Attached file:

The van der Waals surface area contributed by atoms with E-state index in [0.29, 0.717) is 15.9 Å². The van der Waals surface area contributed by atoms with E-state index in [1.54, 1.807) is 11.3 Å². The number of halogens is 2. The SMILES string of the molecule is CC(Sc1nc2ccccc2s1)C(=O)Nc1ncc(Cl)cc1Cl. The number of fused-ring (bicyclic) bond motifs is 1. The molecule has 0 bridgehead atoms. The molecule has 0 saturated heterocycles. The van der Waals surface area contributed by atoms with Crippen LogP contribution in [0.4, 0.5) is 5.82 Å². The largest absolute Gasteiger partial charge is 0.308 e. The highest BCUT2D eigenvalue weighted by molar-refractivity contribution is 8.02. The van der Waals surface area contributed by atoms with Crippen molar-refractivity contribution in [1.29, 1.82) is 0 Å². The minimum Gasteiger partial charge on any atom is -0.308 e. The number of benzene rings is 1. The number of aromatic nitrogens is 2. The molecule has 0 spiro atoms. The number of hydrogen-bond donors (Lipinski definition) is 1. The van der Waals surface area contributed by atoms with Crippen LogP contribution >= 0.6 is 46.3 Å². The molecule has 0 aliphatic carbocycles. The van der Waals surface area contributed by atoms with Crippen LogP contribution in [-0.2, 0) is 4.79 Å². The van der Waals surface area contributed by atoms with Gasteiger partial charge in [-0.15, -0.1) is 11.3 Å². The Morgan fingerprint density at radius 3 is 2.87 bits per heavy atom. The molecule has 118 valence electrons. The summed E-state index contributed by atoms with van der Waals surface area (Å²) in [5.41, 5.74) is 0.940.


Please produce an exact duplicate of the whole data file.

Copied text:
The van der Waals surface area contributed by atoms with E-state index in [0.29, 0.717) is 15.9 Å². The van der Waals surface area contributed by atoms with E-state index in [1.54, 1.807) is 11.3 Å². The number of halogens is 2. The SMILES string of the molecule is CC(Sc1nc2ccccc2s1)C(=O)Nc1ncc(Cl)cc1Cl. The number of fused-ring (bicyclic) bond motifs is 1. The molecule has 0 bridgehead atoms. The molecule has 0 saturated heterocycles. The van der Waals surface area contributed by atoms with Crippen LogP contribution in [0.4, 0.5) is 5.82 Å². The largest absolute Gasteiger partial charge is 0.308 e. The highest BCUT2D eigenvalue weighted by molar-refractivity contribution is 8.02. The van der Waals surface area contributed by atoms with Crippen molar-refractivity contribution in [1.29, 1.82) is 0 Å². The minimum Gasteiger partial charge on any atom is -0.308 e. The number of benzene rings is 1. The number of aromatic nitrogens is 2. The molecule has 0 spiro atoms. The number of hydrogen-bond donors (Lipinski definition) is 1. The van der Waals surface area contributed by atoms with Crippen LogP contribution >= 0.6 is 46.3 Å². The molecule has 0 aliphatic carbocycles. The van der Waals surface area contributed by atoms with Crippen LogP contribution in [-0.2, 0) is 4.79 Å². The van der Waals surface area contributed by atoms with Gasteiger partial charge in [-0.15, -0.1) is 11.3 Å². The Morgan fingerprint density at radius 3 is 2.87 bits per heavy atom. The molecule has 118 valence electrons. The summed E-state index contributed by atoms with van der Waals surface area (Å²) in [5.41, 5.74) is 0.940.